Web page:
RI Gamm Theater’s Drama “An Octoroon” Tackles Racial Stereotypes

Against the backdrop of a racist society, a playwright and theater company seek to spark conversation as the Gamm Theater looks back on Branden Jacobs-Jenkins’ work to stage ‘An Octoroon’.

“It’s liberating to do a play that is so subversive in its nature,” says director Joe Wilson Jr. of the production, which opens Jan. 27. The drama, he says, gives viewers a guide to “how to talk about race.”

“We’re all trying to find the words, and so many things change,” he says. “In the message, there are opportunities for constructive collisions.”

Famed Jacobs-Jenkins uses a play-in-a-play construction to reimagine 19th-century melodrama for “An Octoroon,” which won an Obie Award as Best New American Play. When a wealthy plantation dies, his nephew arrives and falls in love with a woman who is one-eighth black, then confronts an evil overseer who has plans of his own. The modern recounts both stints and critiques of how racing was handled in the original version.

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“This piece spoke to me, especially now,” Wilson says. “It’s about what it means to be an artist of color. It’s the existential crisis of all artists – why we do what we do, how powerful we want our art to be.

In approaching “An Octoroon,” he says, he dissected the layers of racial tension within it.

“Melodrama shapes the narrative of who we want to be,” he says. “It’s rooted in slavery and separating people along racial and class lines for people to maintain power and, most importantly, out of fear.”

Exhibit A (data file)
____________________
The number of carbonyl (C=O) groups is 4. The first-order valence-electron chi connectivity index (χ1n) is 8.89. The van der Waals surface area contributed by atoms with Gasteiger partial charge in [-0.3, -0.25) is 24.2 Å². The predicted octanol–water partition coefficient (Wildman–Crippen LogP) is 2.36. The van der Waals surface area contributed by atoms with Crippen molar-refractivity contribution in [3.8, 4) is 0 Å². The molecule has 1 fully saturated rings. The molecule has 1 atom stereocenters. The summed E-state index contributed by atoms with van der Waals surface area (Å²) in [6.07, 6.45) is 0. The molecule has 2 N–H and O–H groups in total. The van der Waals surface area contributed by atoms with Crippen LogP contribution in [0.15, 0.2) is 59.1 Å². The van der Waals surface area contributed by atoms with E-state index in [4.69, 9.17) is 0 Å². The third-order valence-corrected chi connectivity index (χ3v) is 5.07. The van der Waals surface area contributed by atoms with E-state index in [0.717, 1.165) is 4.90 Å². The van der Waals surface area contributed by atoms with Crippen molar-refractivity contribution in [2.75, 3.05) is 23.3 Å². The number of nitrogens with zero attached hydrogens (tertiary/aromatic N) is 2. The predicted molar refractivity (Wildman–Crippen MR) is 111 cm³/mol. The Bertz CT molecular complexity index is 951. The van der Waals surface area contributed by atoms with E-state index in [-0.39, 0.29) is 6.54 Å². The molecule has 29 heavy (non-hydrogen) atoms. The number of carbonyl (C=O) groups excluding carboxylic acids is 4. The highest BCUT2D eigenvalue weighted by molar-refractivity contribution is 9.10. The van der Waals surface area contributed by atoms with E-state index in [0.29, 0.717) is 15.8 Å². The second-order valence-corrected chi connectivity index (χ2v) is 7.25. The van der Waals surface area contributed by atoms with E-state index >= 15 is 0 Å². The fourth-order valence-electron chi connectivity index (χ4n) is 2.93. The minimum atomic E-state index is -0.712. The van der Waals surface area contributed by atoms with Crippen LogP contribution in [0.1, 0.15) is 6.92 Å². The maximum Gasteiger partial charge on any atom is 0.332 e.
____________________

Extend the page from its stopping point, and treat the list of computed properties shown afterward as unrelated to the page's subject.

As a black man, Wilson bristled at the idea that the original play, opening just before the Civil War, had white actors performing in blackface. He turned the concept upside down, bringing his diverse cast to life with people of all colors.

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“There’s a black guy in whiteface, a white guy in redface — they all play all races,” he says, adding that the choice loosens up the racial tones in the room. “The essence of melodrama is to make people feel something and then ask, ‘Why do I feel like this?'”

Such questions – Why did I laugh at this? Why do I feel bad laughing at this? Why do I always find it so funny? — enable society to move forward, he says.

“It’s about building a space where people are safe and can trust each other,” says Wilson. “Who else is laughing?” It’s like an onion, with lots of questions to ask.

It started with the actors, whom he nurtures individually as each examines their story and feelings about the play’s dialogue.

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“I have to approach each actor and help them relate to the characters based on their experience,” Wilson explains. “We have to look back to look forward.”

Theater is a place where introspection and questioning seep as audience and actors explore themes and emotions together, he says. Laughing together, he adds, “provides a sense of community.”

Marc Pierre, left, and Jeff Church rehearse a fight scene for the Gamm Theater production of "An Octoron."

“The work must start with ourselves. We love binary choices in this country, and no one wants to be alone. It takes courage to speak up and be an ally,” he says. “It’s an incredibly democratizing experience to sit together in a room having these feelings. In places of comfort and friction, that’s where the growth is.

“It takes space and grace to be in this process, or we will end up here, time and time again.”

If you are going to …

What: “An Octoroon”

Or:The Gamm Theater, 1245 Jefferson Blvd, Warwick.

When: 27 Jan-Feb 20

Tickets: $35 (Previews, Jan. 27-30); $49-69 (regular run)

Information: (401) 723-4266, gammatheatre.org